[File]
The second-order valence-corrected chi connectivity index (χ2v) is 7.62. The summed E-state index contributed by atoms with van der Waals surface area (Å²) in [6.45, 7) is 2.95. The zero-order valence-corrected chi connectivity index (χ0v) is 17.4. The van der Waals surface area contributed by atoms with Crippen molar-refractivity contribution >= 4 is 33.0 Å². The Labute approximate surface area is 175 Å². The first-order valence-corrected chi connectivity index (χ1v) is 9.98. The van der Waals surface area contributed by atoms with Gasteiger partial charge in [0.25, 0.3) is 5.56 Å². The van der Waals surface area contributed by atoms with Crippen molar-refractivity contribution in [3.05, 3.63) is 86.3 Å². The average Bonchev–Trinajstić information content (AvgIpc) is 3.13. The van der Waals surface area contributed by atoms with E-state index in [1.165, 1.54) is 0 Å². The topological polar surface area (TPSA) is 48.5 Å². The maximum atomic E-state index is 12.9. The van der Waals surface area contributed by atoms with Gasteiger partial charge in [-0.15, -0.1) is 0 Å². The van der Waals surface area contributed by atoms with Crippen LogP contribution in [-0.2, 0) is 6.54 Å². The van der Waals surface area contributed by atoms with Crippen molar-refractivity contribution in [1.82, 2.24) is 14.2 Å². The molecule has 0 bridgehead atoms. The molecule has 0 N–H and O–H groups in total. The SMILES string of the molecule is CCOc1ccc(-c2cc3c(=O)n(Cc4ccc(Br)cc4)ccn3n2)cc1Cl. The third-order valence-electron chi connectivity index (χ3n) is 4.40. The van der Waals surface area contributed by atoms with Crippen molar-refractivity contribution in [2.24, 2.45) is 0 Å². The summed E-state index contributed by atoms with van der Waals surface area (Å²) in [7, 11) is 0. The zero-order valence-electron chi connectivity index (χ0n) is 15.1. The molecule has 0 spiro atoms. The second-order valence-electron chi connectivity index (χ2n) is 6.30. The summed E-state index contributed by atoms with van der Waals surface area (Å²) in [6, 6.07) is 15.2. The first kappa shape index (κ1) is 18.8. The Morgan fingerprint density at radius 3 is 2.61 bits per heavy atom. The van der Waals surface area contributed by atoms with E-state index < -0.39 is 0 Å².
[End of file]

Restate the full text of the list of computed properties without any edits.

The second-order valence-corrected chi connectivity index (χ2v) is 7.62. The summed E-state index contributed by atoms with van der Waals surface area (Å²) in [6.45, 7) is 2.95. The zero-order valence-corrected chi connectivity index (χ0v) is 17.4. The van der Waals surface area contributed by atoms with Crippen molar-refractivity contribution >= 4 is 33.0 Å². The Labute approximate surface area is 175 Å². The first-order valence-corrected chi connectivity index (χ1v) is 9.98. The van der Waals surface area contributed by atoms with Gasteiger partial charge in [0.25, 0.3) is 5.56 Å². The van der Waals surface area contributed by atoms with Crippen molar-refractivity contribution in [3.05, 3.63) is 86.3 Å². The average Bonchev–Trinajstić information content (AvgIpc) is 3.13. The van der Waals surface area contributed by atoms with E-state index in [1.165, 1.54) is 0 Å². The topological polar surface area (TPSA) is 48.5 Å². The maximum atomic E-state index is 12.9. The van der Waals surface area contributed by atoms with Gasteiger partial charge in [-0.15, -0.1) is 0 Å². The van der Waals surface area contributed by atoms with Crippen LogP contribution in [-0.2, 0) is 6.54 Å². The van der Waals surface area contributed by atoms with Crippen molar-refractivity contribution in [1.82, 2.24) is 14.2 Å². The molecule has 0 bridgehead atoms. The molecule has 0 N–H and O–H groups in total. The SMILES string of the molecule is CCOc1ccc(-c2cc3c(=O)n(Cc4ccc(Br)cc4)ccn3n2)cc1Cl. The third-order valence-electron chi connectivity index (χ3n) is 4.40. The van der Waals surface area contributed by atoms with Crippen molar-refractivity contribution in [2.24, 2.45) is 0 Å². The summed E-state index contributed by atoms with van der Waals surface area (Å²) in [7, 11) is 0. The zero-order valence-electron chi connectivity index (χ0n) is 15.1. The molecule has 0 spiro atoms. The second-order valence-electron chi connectivity index (χ2n) is 6.30. The summed E-state index contributed by atoms with van der Waals surface area (Å²) in [6, 6.07) is 15.2. The first kappa shape index (κ1) is 18.8. The Morgan fingerprint density at radius 3 is 2.61 bits per heavy atom. The van der Waals surface area contributed by atoms with E-state index < -0.39 is 0 Å².